• Posted on

    Change font size in screenshots created with Frameit

    Frameit is a very nice utility to create nice looking App Store screenshots. It will take your images, add a device frame around them and optionaly a title of your choosing in multiple language. In short, it’s a godsend.

    But unfortunatly, as any tool, it has a few shortcomings. One of them (for my use case at least) is that there’s no way to choose the size of the font you’re using for your titles.

    For example, look at this screenshot for my app Librairie - Ebook Cloud Reader:

    Bad screenshot

    It’s not bad per se but it could be much better with a bigger font to add some punch. The corresponding json is:

            {
                "filter": "collection",
                "title": {
                    "color": "#bc1626"
                    ,"text": "Automatically sync and read all your ebooks stored in the cloud"
                }
            }
    

    The trick is to make Frameit think that the text will take more space and as a consequence use bigger font to fill that space. For this, you can use a new line character in your description. The Framefile.json becomes:

            {
                "filter": "collection",
                "title": {
                    "color": "#bc1626"
                    ,"text": "Automatically sync and read all\nyour ebooks stored in the cloud"
                }
            }
    

    And the rendered screenshot:

    Good screenshot

    Et voilà !

  • Posted on

    Amazon introduces Lex

    Yesterday, Amazon introduced a new service in beta called Lex:


    Amazon Lex is a service for building conversational interfaces into any application using voice and text. Lex provides the advanced deep learning functionalities of automatic speech recognition (ASR) for converting speech to text, and natural language understanding (NLU) to recognize the intent of the text, to enable you to build applications with highly engaging user experiences and lifelike conversational interactions. With Amazon Lex, the same deep learning technologies that power Amazon Alexa are now available to any developer, enabling you to quickly and easily build sophisticated, natural language, conversational bots (“chatbots”).

    In a nutshell, this is a Siri competitor available for all developpers. And instead of being limited to the handfull of intents that Apple provides (and won’t extend until at least next year iOS major version) you can use it for whatever use case you want. You can even use text to talk to this “assistant” an often asked feature for Siri.

    Obviously the drawback is that you won’t be able to invoke it from outside your app. Still that seems massively interesting.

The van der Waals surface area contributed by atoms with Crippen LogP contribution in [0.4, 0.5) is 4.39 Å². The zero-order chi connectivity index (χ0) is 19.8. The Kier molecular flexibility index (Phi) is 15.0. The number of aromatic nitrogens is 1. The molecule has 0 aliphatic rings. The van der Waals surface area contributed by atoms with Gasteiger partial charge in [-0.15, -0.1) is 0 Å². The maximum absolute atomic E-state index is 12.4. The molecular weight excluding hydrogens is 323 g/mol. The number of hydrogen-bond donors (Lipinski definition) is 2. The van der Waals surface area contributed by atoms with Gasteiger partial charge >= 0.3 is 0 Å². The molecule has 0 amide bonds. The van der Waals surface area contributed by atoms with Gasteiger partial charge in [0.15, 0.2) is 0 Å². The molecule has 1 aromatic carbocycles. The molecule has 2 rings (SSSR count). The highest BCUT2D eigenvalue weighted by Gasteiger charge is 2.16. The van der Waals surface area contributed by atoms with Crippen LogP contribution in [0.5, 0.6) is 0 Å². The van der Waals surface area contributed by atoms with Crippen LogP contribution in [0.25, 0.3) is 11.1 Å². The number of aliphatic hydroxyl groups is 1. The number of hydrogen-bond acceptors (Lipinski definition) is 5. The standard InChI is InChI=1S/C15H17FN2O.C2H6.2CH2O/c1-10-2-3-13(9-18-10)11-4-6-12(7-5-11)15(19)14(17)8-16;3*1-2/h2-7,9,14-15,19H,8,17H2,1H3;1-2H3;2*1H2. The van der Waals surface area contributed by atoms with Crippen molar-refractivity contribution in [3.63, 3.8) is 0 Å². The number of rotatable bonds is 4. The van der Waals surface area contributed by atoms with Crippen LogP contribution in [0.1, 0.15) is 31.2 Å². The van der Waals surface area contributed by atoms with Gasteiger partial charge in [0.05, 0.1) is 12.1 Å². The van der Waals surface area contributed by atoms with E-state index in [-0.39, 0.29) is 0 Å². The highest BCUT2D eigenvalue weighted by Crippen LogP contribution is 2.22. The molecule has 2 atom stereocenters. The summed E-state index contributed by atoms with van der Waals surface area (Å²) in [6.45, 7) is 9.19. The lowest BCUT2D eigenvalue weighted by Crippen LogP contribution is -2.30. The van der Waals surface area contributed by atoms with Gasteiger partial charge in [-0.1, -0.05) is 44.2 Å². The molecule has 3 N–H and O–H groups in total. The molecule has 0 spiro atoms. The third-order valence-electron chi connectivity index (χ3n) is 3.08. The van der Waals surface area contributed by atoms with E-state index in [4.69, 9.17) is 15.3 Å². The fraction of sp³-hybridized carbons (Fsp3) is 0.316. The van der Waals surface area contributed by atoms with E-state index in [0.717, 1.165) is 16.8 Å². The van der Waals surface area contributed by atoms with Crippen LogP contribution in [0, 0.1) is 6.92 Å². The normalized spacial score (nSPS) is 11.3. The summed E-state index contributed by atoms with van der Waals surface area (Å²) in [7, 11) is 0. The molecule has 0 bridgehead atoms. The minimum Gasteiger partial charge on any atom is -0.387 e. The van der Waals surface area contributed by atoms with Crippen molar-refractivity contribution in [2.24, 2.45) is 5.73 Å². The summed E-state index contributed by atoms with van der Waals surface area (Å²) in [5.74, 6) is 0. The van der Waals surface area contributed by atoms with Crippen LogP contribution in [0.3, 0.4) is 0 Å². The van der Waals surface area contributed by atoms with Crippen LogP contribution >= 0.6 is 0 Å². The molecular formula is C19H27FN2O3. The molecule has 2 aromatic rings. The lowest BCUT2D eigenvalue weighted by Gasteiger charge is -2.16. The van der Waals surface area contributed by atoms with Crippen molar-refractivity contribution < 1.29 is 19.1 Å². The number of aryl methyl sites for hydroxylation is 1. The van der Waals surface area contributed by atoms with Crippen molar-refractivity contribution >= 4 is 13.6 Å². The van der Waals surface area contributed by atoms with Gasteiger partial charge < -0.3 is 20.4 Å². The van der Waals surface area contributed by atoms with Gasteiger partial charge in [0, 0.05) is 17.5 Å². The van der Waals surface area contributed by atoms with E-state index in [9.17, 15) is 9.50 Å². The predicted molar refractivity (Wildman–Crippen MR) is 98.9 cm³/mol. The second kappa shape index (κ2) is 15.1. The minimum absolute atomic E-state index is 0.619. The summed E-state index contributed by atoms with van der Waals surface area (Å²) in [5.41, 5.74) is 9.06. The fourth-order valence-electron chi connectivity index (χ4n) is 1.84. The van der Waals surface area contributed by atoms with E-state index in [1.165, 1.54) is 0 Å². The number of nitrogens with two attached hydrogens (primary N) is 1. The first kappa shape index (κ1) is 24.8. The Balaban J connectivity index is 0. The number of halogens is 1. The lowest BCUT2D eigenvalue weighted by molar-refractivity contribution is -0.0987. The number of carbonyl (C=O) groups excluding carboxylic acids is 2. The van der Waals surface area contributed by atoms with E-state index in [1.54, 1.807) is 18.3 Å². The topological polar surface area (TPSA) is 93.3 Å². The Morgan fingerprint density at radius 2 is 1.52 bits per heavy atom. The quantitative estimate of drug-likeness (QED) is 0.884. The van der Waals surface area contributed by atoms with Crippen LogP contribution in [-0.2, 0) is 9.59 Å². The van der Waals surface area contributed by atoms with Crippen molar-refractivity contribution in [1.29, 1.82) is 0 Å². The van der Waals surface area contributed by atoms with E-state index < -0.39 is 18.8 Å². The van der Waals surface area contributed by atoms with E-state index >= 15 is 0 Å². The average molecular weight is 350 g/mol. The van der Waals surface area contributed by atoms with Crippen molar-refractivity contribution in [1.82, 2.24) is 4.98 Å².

• Posted on

    Paris' Passerelle Simone de Beauvoir

    For those who have liked the Lucky Knot Bridge posted by Kotke this morning I humbly present la passerelle Simone de Beauvoir.

    Passerelle Simone de Beauvoir

    This bridge is located in Paris and links the 13th district (on the left bank of the Seine river) with the 12th district (on the right bank). It was opened in 2006.

    Paris is a beautifull city, more modern than what one might imagine.

  • Posted on

    Hit where it hurts

    Speaking of which, HP is trying to capitalize on the current backlash against Apple among its pro users:


    HP Store

    The screen capture is in french, for some reason I couldn’t get the english version. It says that “Pros are moving from the Mac to HP”. And they’re giving a few testimonials of video peoples.

  • Posted on

    Anti-halo effect

    Brent Simmons about Apple leaving more and more markets:


    I can’t help but think that it’s a kind of an anti-halo effect. I can’t help but think that once we start looking elsewhere, we’ll look elsewhere more and more. We’ll get used to it. We’ll find out that other companies make things that work and are, in some cases, delightful.

    I think it’s a very smart analysis. Especially when you remember how Apple climbed out of its grave with the iPod that brought a lot of people to the Mac and the iPhone. Their saving grace (for the moment) is that there’s no single other company that may attract their customers with a large range of excellent products.

    But one thing that Apple should keep in mind: each time they narrow their product line they increase the impact of releasing a potential turd. What if the new MacBook Pros are a failure (I’m not saying they are) ? What if the next iPhone explodes like a Galaxy Note ?



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